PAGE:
Friday, May 8, 2015

Prevent Premature Birth to Protect Your Newborn’s Health

By Stephanie Carson-Henderson, MD
Fort Worth OB-Gyn
TMA Leadership College Class of 2015

As we approach Mother’s Day, many of us who are lucky enough to be called “mommy” will remember the birth stories of our children … the contractions, the exhaustion … all of which are followed by the elation of seeing our newborn’s face for the first time. But if you have experienced preterm labor and a premature birth, you know that all of these emotions will quickly be overshadowed by the fear of a premature baby.  After two full-term births, my third child unexpectedly came a month early, and I now know firsthand just how frightening this can be. Thankfully, he was fine, but this is not always the case.

In the United States, one in nine babies will be born premature (delivery before 37 weeks). While our country’s preterm birth rate has declined in the last several years, it still remains higher than most developed nations. Premature birth is the leading cause of newborn death, and babies born early are at risk for serious health problems and life-long disabilities. While we still do not know all of the causes of preterm labor and we may not be able to prevent all preterm births, here are some recommendations to promote a full term pregnancy:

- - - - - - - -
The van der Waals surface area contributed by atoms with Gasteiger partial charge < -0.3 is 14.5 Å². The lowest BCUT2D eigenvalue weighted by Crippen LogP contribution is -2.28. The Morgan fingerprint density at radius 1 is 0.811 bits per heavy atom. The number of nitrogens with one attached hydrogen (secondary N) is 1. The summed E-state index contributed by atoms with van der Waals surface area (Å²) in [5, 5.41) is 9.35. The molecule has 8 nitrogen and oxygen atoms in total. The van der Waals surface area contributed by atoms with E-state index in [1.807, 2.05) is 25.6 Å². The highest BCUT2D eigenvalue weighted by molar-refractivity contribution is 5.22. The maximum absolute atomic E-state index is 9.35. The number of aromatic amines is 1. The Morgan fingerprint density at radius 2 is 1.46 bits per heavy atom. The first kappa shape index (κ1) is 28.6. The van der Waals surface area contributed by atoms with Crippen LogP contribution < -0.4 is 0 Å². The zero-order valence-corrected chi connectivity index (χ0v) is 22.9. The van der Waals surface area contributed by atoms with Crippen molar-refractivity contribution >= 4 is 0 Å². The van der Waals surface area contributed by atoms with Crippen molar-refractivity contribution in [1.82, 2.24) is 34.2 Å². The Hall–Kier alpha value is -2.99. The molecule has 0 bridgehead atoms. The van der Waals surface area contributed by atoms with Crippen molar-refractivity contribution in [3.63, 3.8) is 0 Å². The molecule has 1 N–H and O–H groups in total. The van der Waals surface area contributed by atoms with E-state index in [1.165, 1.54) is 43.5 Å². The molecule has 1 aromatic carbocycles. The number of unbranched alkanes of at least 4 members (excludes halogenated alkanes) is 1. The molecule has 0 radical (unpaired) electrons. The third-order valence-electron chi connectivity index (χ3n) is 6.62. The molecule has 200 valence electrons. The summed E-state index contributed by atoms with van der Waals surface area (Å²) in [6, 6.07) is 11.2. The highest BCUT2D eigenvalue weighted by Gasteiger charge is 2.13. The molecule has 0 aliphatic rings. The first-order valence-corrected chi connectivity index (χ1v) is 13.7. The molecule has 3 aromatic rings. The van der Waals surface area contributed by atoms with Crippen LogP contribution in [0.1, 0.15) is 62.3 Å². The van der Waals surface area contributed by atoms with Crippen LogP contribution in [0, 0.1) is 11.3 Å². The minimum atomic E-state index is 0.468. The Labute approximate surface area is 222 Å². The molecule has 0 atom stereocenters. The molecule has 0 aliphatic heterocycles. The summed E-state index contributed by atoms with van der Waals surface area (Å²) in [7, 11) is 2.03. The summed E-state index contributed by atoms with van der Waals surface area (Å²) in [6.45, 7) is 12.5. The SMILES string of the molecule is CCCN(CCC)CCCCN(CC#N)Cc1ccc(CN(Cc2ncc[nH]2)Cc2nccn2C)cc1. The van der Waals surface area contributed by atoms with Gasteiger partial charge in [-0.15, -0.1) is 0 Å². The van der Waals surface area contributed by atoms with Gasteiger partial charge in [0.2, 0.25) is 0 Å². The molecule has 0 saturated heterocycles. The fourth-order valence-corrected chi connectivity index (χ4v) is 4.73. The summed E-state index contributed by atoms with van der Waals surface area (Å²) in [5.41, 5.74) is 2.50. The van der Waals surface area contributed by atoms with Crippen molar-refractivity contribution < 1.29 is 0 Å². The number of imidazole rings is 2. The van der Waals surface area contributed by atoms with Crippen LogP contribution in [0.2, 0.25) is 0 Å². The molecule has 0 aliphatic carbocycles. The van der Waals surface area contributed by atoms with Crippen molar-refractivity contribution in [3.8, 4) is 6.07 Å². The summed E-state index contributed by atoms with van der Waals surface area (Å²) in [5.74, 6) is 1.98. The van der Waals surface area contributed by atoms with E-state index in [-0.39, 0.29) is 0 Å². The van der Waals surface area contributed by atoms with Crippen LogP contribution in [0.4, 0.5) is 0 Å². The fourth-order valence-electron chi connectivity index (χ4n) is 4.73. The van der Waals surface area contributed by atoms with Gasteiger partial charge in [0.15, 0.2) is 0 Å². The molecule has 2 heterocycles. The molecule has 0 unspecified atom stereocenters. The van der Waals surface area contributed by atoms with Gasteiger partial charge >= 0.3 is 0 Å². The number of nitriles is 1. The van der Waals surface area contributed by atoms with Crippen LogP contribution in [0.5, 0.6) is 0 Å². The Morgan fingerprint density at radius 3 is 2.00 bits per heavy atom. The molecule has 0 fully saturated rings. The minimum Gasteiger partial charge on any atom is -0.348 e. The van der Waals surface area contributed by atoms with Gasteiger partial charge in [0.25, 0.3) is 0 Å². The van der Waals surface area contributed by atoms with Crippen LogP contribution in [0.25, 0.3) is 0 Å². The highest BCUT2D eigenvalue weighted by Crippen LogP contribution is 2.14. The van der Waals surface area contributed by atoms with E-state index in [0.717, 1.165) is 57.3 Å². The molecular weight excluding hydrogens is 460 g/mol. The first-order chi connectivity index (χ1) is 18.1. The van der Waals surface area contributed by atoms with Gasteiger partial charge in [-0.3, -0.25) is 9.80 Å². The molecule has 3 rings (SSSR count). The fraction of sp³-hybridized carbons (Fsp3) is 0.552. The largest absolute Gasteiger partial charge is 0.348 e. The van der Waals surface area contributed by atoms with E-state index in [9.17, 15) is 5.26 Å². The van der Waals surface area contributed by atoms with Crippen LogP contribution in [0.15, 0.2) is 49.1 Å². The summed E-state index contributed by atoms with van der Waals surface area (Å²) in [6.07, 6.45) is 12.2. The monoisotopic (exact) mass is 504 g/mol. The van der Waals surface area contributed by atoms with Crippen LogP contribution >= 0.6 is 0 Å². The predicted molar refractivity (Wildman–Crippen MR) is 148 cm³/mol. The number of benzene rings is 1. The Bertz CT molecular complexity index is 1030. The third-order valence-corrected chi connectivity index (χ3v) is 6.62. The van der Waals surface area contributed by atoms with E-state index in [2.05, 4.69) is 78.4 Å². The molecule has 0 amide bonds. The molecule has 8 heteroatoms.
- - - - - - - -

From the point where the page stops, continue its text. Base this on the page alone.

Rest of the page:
1. Take care of your health before you become pregnant, also known as “preconception health.” This is especially important if you have a chronic medical condition such as high blood pressure, diabetes, or asthma.
  2. Eat a healthy diet. Include a daily prenatal vitamin, even in the months before you try to conceive.
  3. Seek regular prenatal care once you are pregnant in order to monitor your health and your baby’s health. Be sure to mention any new symptoms.
  4. Avoid smoking and other unhealthy substances such as alcohol and illegal drugs.
  5. Get regular exercise and minimize stress.
  6. Talk with your physician about optimal spacing between pregnancies.

Know the warning signs of preterm labor. If you do experience any of the symptoms, contact your physician right away.

Although we cannot predict every preterm labor and prevent premature delivery, doing everything we can to promote a healthy pregnancy and full term delivery will go a long way to ensuring a healthy baby — and a Happy Mother’s Day.

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